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Indian scientists map gut bacteria of 15 tribes for better health

By By Sahana Ghosh

Guwahati, Jan 1 (IANS): As researchers across the globe zoom in on the trillions of micro-organisms thriving inside the human gut to understand their role in health, a group of Indian scientists has, in a pioneering effort, mapped the gut bacteria of 15 ethnic tribes of the country, enabling development of personalised medicines and designer diets to suit changing lifestyles.

Involving 193 healthy individuals from tribes of Assam, Manipur, Sikkim and Telangana, the research published in the December 2015 edition of Nature Scientific Reports also highlights the resemblance of Gut Bacterial Profile (GBP) of these communities with the profiles of the Mongoloid population of Mongolia.

"Till now there was no such report on the GBP of the ethnic tribes of India. With the rapid economic development coupled with modernization of lifestyle, the tribal population of India may eventually undergo alteration in GBP and it is important to know the profile of these microorganisms to prepare necessary strategies for action," Mojibur R. Khan, group leader of the study, told IANS.

Charting out the profile will help in unravelling the puzzle of how diet, genes and geography shape GBP and how even minute changes in the milieu of microorganisms have a significant impact on human health.

"It will also help us in designing personalized medication and nutritional standards," said Khan, a scientist at Guwahati's Institute of Advanced Study in Science and Technology (IASST).

In addition to IASST, other collaborators in the Department of Biotechnology-funded project include Narayan C. Talukdar from Manipur's Institute of Bioresources & Sustainable Development (IBSD) and Rupjyoti Talukdar from Hyderabad's Asian Healthcare Foundation/Asian Institute of Gastroenterology.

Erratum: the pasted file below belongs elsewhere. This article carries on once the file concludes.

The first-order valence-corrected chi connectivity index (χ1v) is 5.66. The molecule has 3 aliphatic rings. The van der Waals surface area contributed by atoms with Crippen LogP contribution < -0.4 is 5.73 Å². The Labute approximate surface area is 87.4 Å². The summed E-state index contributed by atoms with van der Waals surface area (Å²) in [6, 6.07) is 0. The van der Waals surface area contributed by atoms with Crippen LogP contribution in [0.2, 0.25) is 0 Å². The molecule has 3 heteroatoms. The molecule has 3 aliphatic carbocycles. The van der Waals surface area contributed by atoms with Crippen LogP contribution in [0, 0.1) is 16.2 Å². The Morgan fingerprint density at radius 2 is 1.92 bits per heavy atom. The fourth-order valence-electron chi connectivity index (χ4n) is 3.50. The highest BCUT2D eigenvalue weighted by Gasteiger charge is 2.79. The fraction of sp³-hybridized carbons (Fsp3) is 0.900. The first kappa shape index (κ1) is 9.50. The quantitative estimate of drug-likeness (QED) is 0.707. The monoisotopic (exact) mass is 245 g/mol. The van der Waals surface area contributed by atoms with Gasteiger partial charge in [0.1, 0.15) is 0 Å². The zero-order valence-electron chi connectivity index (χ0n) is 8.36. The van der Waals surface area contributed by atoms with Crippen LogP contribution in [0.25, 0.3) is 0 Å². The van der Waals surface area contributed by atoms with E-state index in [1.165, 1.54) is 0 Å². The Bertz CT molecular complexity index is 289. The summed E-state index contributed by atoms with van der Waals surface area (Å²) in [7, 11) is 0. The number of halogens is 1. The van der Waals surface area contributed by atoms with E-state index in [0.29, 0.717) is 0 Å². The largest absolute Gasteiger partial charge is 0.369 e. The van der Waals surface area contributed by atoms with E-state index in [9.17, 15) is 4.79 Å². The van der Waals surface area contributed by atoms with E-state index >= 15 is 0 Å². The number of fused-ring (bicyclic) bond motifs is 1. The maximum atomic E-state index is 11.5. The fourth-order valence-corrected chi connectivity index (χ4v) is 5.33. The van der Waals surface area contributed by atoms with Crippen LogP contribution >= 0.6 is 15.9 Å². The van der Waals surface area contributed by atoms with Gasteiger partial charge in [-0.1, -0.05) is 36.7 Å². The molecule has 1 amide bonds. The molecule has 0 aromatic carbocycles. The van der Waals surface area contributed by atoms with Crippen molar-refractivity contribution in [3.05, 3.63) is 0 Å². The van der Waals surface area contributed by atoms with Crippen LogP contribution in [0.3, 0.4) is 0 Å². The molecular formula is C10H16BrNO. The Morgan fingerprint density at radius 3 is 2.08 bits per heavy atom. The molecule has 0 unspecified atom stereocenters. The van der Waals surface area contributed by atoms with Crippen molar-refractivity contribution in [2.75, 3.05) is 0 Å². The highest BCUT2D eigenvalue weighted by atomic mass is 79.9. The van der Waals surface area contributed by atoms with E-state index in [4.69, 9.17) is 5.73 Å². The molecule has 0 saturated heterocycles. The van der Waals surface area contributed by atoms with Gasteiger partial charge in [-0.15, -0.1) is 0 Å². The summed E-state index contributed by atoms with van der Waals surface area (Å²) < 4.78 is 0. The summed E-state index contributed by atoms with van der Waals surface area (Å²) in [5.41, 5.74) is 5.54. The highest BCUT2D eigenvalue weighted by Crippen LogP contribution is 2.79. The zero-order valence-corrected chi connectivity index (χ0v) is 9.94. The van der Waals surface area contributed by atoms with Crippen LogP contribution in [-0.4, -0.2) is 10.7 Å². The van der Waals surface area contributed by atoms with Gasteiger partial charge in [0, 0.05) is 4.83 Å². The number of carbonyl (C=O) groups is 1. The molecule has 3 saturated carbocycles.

Gut bacteria and the human microbiome are red hot topics right now. In 2015, a major chunk of research was directed on these tiny companions that live inside and on human bodies and as links to obesity, brain and cardiac health emerged, it became clear that they are much more important than previously thought.

Practical applications like faecal transplant (yes poop!) to fight life-threatening diseases became a reality.

While some of these microbes like the dry parts of skin, others snuggle up in the warm confines of the mouth or the moist skin folds of underarms. It's a symbiosis: humans offer them residence, they help us live.

But the major chunk of real estate for these bacteria, virus and fungi is the human gut.

Your gut feeling is literally defined by about 1,000 bacterial species. And together, they represent 3.3 million unique genes in the gut, which is 150 times more genes than our own genome.

Dietary and environmental influences alter the delicate ecosystem carefully constructed by the teeming bugs and this impacts the normal microbiome.

And then a harmless organism can become a disease-causing one under the impaired circumstances. Or your overall health may become topsy turvy due to the erosion of a particularly beneficial species.

So, common practices like eating curd (or other probiotics) regularly ensures the gut gets its share of good bacteria to ease digestion.

Khan said that as many as 593 bacterial varieties were detected in the profiles and Sikkim tribes showed a "higher abundance" of probiotic bacterial varieties like Bifidobacteria and Lactobacillus as they consume more dairy products, including curd.

As an offshoot to the GBP mapping, the researchers have launched another study to understand how the GBP can be altered by intake of dairy products and their effect on health.

"When compared with the worldwide data on gut bacteria, the Indian tribal population had more similarity with the Mongoloid population of Mongolia. This means either the genetic similarity or the geographical settings have resulted in the particular food habits (such as fermented foods) and resulting gut bacterial profile," said Khan of IASST's Molecular Biology and Microbial Biotechnology Laboratory, Life Science Division.

"Furthermore, most of these tribes prepare traditional rice beer using some herbs, which they consume regularly. This may also have some role in their health benefits as it is included in their custom and rituals. We have taken this as an intense area of research to understand the effect of rice beer on GBP and health," added Khan.

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